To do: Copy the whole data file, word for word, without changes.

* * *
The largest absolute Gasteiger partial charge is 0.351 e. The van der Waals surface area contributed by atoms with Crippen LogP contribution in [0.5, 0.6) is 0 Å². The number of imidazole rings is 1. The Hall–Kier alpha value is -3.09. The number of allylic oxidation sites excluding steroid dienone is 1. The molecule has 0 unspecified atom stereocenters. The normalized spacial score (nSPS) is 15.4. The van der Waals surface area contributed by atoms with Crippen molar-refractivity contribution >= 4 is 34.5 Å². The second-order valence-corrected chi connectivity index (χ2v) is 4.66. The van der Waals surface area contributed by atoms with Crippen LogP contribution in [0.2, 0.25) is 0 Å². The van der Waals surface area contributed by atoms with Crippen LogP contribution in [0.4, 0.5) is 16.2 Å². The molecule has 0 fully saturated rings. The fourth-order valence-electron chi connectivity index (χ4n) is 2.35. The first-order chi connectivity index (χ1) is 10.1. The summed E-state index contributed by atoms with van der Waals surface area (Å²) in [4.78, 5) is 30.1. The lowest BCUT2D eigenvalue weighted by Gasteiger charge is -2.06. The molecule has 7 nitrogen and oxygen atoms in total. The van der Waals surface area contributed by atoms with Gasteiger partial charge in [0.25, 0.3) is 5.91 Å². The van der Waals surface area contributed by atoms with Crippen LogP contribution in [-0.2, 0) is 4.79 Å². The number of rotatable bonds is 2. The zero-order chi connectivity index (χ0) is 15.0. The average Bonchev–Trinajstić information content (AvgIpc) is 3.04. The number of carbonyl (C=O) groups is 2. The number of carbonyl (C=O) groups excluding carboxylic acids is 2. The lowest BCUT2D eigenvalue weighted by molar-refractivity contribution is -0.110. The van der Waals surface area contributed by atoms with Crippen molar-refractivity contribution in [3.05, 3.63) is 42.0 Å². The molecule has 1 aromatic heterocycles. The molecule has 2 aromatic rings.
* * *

The largest absolute Gasteiger partial charge is 0.351 e. The van der Waals surface area contributed by atoms with Crippen LogP contribution in [0.5, 0.6) is 0 Å². The number of imidazole rings is 1. The Hall–Kier alpha value is -3.09. The number of allylic oxidation sites excluding steroid dienone is 1. The molecule has 0 unspecified atom stereocenters. The normalized spacial score (nSPS) is 15.4. The van der Waals surface area contributed by atoms with Crippen molar-refractivity contribution >= 4 is 34.5 Å². The second-order valence-corrected chi connectivity index (χ2v) is 4.66. The van der Waals surface area contributed by atoms with Crippen LogP contribution in [0.2, 0.25) is 0 Å². The van der Waals surface area contributed by atoms with Crippen LogP contribution in [0.4, 0.5) is 16.2 Å². The molecule has 0 fully saturated rings. The fourth-order valence-electron chi connectivity index (χ4n) is 2.35. The first-order chi connectivity index (χ1) is 10.1. The summed E-state index contributed by atoms with van der Waals surface area (Å²) in [4.78, 5) is 30.1. The lowest BCUT2D eigenvalue weighted by Gasteiger charge is -2.06. The molecule has 7 nitrogen and oxygen atoms in total. The van der Waals surface area contributed by atoms with Gasteiger partial charge in [0.25, 0.3) is 5.91 Å². The van der Waals surface area contributed by atoms with Crippen LogP contribution in [-0.2, 0) is 4.79 Å². The number of rotatable bonds is 2. The zero-order chi connectivity index (χ0) is 15.0. The average Bonchev–Trinajstić information content (AvgIpc) is 3.04. The number of carbonyl (C=O) groups is 2. The number of carbonyl (C=O) groups excluding carboxylic acids is 2. The lowest BCUT2D eigenvalue weighted by molar-refractivity contribution is -0.110. The van der Waals surface area contributed by atoms with Crippen molar-refractivity contribution in [3.05, 3.63) is 42.0 Å². The molecule has 1 aromatic heterocycles. The molecule has 2 aromatic rings.